The advantage of SSD appears to be that they are much quieter as no fan is needed and don’t generate any heat, so presumably more energy efficient.

There should be no improvements in sound quality, AFAIK.

If you do purchase an SSD, make sure to back it up onto an external hard drive.

 

peter@57m

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I have replaced spinning disks with SSDs in my current and previous Melcos, N1ZH and N1A respectively.

I felt that there was an improvement in SQ with the SSD. I also had the opportunity to take at separate time, the N1A and N1ZH to other people who had them and do a direct comparison. In both comparisons those present felt there was an improvement..

What causes this, I don't know. Maybe less power drain, maybe less vibration, I don't know.

Subsequent to the comparison, one person bought some SSDs for their Melco but were different models to mine and they felt it was worse. Then changed the SSDs and got some improvement.  So it seems not all SSDs are equal.  They believed that the brand we were using, Crucial, had a distinct difference between the disk controller being used in different models.  The ones that sounded best had a Silicon Motion controller.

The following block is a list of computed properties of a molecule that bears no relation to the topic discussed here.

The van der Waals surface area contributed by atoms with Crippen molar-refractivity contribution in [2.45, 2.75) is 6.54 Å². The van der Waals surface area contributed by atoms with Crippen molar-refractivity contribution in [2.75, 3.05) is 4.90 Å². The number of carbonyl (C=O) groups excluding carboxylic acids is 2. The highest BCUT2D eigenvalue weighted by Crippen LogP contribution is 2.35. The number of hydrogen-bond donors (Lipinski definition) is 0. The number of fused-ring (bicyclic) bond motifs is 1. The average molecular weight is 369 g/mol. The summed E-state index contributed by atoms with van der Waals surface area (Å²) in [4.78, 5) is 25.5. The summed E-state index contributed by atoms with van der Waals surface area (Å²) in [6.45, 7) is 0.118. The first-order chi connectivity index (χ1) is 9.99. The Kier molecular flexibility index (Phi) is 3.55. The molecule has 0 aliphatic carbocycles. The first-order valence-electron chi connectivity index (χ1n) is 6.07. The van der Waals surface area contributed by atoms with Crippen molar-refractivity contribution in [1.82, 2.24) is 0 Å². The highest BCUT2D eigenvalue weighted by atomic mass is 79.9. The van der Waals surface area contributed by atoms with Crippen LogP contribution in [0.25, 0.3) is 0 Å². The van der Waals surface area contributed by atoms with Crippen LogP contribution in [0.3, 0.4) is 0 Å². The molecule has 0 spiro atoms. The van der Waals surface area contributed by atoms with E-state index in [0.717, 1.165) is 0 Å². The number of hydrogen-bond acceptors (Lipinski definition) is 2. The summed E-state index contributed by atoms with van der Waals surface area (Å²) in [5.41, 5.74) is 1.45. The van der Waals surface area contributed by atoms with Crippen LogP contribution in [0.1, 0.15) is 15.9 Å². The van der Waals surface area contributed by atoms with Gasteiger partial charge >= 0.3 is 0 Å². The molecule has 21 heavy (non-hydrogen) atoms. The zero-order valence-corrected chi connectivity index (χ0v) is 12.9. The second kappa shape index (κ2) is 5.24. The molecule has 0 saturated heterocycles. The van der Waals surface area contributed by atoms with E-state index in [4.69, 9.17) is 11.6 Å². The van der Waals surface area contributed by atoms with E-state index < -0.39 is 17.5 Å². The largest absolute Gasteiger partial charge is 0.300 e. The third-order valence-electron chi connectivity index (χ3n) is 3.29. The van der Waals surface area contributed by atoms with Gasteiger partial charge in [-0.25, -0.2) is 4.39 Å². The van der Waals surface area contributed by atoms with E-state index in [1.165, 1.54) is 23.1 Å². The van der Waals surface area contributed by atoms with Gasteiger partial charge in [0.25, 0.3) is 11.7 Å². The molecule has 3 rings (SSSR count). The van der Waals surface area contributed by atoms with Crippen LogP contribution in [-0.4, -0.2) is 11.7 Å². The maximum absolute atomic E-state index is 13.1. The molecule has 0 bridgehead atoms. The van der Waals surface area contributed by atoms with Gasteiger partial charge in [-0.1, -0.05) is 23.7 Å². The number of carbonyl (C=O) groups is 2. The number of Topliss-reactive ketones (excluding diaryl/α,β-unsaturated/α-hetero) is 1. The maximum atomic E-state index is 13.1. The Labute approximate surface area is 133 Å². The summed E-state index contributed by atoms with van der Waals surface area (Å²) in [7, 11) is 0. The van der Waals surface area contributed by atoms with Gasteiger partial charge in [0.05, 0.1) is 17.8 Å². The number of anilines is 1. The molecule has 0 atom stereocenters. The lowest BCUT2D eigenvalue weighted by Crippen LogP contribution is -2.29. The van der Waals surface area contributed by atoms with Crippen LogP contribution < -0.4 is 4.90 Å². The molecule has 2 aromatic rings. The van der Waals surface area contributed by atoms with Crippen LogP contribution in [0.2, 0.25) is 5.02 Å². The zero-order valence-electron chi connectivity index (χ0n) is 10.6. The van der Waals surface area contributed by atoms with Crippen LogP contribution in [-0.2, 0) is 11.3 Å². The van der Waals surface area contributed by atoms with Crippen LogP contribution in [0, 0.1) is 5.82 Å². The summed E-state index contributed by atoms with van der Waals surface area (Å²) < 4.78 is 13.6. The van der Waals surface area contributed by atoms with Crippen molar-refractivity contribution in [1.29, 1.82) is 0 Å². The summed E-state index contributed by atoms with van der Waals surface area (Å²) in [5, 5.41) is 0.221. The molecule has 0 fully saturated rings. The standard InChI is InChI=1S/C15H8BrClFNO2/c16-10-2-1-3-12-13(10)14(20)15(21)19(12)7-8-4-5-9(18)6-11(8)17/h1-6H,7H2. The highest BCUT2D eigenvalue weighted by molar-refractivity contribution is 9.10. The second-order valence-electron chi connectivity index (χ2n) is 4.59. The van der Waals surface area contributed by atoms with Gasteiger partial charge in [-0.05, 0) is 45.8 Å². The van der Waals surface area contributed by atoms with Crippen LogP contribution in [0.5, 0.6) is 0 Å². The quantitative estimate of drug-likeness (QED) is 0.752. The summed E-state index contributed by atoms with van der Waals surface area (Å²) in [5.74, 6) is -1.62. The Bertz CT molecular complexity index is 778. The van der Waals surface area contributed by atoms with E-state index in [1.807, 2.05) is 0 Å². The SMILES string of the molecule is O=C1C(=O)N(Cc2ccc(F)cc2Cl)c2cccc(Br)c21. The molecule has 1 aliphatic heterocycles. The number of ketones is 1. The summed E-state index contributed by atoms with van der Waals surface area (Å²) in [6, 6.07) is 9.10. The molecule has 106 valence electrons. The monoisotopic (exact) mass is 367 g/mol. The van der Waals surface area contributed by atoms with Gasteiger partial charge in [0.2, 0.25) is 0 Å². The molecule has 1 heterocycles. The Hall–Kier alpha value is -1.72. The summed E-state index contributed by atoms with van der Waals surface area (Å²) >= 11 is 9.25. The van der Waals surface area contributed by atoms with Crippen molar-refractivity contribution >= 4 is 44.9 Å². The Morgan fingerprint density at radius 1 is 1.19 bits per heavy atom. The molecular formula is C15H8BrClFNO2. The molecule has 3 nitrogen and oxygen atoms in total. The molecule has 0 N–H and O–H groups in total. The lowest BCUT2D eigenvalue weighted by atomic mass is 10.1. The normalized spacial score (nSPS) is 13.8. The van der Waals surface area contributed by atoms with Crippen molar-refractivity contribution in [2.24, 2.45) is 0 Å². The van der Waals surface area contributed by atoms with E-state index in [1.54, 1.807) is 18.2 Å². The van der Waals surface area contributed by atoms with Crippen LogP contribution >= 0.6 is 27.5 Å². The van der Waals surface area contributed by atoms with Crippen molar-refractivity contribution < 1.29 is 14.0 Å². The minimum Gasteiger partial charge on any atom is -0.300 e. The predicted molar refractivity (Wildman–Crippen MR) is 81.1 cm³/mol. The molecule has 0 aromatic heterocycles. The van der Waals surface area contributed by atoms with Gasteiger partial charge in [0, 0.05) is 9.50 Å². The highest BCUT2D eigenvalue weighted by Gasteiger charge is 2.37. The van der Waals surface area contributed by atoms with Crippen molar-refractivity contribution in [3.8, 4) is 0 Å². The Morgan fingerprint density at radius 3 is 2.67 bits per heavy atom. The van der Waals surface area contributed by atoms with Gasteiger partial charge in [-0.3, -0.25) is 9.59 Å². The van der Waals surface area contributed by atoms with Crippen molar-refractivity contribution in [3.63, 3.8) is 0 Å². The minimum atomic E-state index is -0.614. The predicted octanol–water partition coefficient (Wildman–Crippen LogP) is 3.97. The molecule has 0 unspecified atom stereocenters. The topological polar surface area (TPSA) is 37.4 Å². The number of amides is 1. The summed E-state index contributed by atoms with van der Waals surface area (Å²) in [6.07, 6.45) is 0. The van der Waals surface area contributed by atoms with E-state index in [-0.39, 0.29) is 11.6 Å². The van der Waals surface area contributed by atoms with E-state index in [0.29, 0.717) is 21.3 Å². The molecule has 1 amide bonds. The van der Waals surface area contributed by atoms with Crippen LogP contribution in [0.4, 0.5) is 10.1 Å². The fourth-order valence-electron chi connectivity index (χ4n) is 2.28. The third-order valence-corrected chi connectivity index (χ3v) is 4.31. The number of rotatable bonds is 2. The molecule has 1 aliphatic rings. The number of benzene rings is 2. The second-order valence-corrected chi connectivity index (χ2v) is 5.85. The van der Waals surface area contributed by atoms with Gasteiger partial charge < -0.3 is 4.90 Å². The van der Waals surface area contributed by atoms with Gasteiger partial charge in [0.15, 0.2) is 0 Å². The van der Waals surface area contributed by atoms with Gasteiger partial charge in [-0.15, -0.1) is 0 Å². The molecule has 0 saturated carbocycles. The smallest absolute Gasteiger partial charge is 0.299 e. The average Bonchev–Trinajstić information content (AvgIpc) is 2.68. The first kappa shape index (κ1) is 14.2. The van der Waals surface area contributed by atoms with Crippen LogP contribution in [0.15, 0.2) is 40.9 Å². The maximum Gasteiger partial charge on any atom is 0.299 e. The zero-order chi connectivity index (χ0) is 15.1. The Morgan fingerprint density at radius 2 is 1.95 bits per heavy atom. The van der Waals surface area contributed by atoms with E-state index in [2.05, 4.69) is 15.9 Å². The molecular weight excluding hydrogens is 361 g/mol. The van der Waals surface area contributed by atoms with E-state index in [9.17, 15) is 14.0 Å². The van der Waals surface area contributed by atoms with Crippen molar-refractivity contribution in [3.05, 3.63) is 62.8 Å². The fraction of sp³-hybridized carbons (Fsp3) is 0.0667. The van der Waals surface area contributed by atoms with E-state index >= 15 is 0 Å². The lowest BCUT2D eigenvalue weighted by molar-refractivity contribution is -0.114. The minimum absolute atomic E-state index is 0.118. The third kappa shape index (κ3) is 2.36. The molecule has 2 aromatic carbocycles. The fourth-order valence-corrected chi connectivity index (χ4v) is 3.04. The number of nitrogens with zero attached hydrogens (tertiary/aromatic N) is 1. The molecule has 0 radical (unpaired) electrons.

On the LeJonKlou forum there has been a long running thread about SSDs and they feel the Intel SSDs sound best.

So just "SSD" may not be best but only certain SSDs

EDIT: Model info

The model I installed were Crucial MX500 1TB SSD

 
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Baba Yaga

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I have been using SSDs in my QNAP HS-251 for several years by now. Primarily because that combo is really totally silent and also because some comparisons before showed that SSDs sound a bit better. Durability is no longer not an issue, in addition there are mostly reads and only write once activities anyway. There is no wear on reads, different from hard drives btw. I got two Samsung 850 Pro, estimated durability is more than 300 years  :D  That should be sufficient I guess...